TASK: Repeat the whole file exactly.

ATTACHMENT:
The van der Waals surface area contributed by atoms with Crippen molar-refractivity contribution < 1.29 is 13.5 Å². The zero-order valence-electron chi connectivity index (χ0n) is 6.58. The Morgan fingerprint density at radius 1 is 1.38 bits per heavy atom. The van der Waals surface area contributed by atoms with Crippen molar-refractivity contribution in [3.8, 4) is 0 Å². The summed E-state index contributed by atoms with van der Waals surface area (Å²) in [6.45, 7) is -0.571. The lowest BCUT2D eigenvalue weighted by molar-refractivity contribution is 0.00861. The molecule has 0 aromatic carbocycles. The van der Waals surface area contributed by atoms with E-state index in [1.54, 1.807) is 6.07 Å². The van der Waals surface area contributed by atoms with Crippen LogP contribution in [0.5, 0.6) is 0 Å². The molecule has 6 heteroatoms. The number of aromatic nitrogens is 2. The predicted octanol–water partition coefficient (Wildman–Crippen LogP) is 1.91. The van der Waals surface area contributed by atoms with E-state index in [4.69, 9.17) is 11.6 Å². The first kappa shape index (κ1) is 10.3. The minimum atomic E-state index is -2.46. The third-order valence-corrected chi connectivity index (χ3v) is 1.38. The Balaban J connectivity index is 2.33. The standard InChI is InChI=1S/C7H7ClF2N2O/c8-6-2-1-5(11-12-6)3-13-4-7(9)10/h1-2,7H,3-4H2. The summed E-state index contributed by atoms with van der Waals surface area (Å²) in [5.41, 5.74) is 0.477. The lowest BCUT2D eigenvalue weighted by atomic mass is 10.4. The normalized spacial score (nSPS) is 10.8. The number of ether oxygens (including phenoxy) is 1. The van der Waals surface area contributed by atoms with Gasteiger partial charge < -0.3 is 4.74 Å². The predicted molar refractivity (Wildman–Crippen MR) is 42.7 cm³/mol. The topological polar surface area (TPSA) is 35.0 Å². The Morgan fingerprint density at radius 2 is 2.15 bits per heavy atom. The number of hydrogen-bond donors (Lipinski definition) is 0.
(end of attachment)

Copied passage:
The van der Waals surface area contributed by atoms with Crippen molar-refractivity contribution < 1.29 is 13.5 Å². The zero-order valence-electron chi connectivity index (χ0n) is 6.58. The Morgan fingerprint density at radius 1 is 1.38 bits per heavy atom. The van der Waals surface area contributed by atoms with Crippen molar-refractivity contribution in [3.8, 4) is 0 Å². The summed E-state index contributed by atoms with van der Waals surface area (Å²) in [6.45, 7) is -0.571. The lowest BCUT2D eigenvalue weighted by molar-refractivity contribution is 0.00861. The molecule has 0 aromatic carbocycles. The van der Waals surface area contributed by atoms with E-state index in [1.54, 1.807) is 6.07 Å². The van der Waals surface area contributed by atoms with Crippen LogP contribution in [0.5, 0.6) is 0 Å². The molecule has 6 heteroatoms. The number of aromatic nitrogens is 2. The predicted octanol–water partition coefficient (Wildman–Crippen LogP) is 1.91. The van der Waals surface area contributed by atoms with E-state index in [4.69, 9.17) is 11.6 Å². The first kappa shape index (κ1) is 10.3. The minimum atomic E-state index is -2.46. The third-order valence-corrected chi connectivity index (χ3v) is 1.38. The Balaban J connectivity index is 2.33. The standard InChI is InChI=1S/C7H7ClF2N2O/c8-6-2-1-5(11-12-6)3-13-4-7(9)10/h1-2,7H,3-4H2. The summed E-state index contributed by atoms with van der Waals surface area (Å²) in [5.41, 5.74) is 0.477. The lowest BCUT2D eigenvalue weighted by atomic mass is 10.4. The normalized spacial score (nSPS) is 10.8. The number of ether oxygens (including phenoxy) is 1. The van der Waals surface area contributed by atoms with Gasteiger partial charge < -0.3 is 4.74 Å². The predicted molar refractivity (Wildman–Crippen MR) is 42.7 cm³/mol. The topological polar surface area (TPSA) is 35.0 Å². The Morgan fingerprint density at radius 2 is 2.15 bits per heavy atom. The number of hydrogen-bond donors (Lipinski definition) is 0.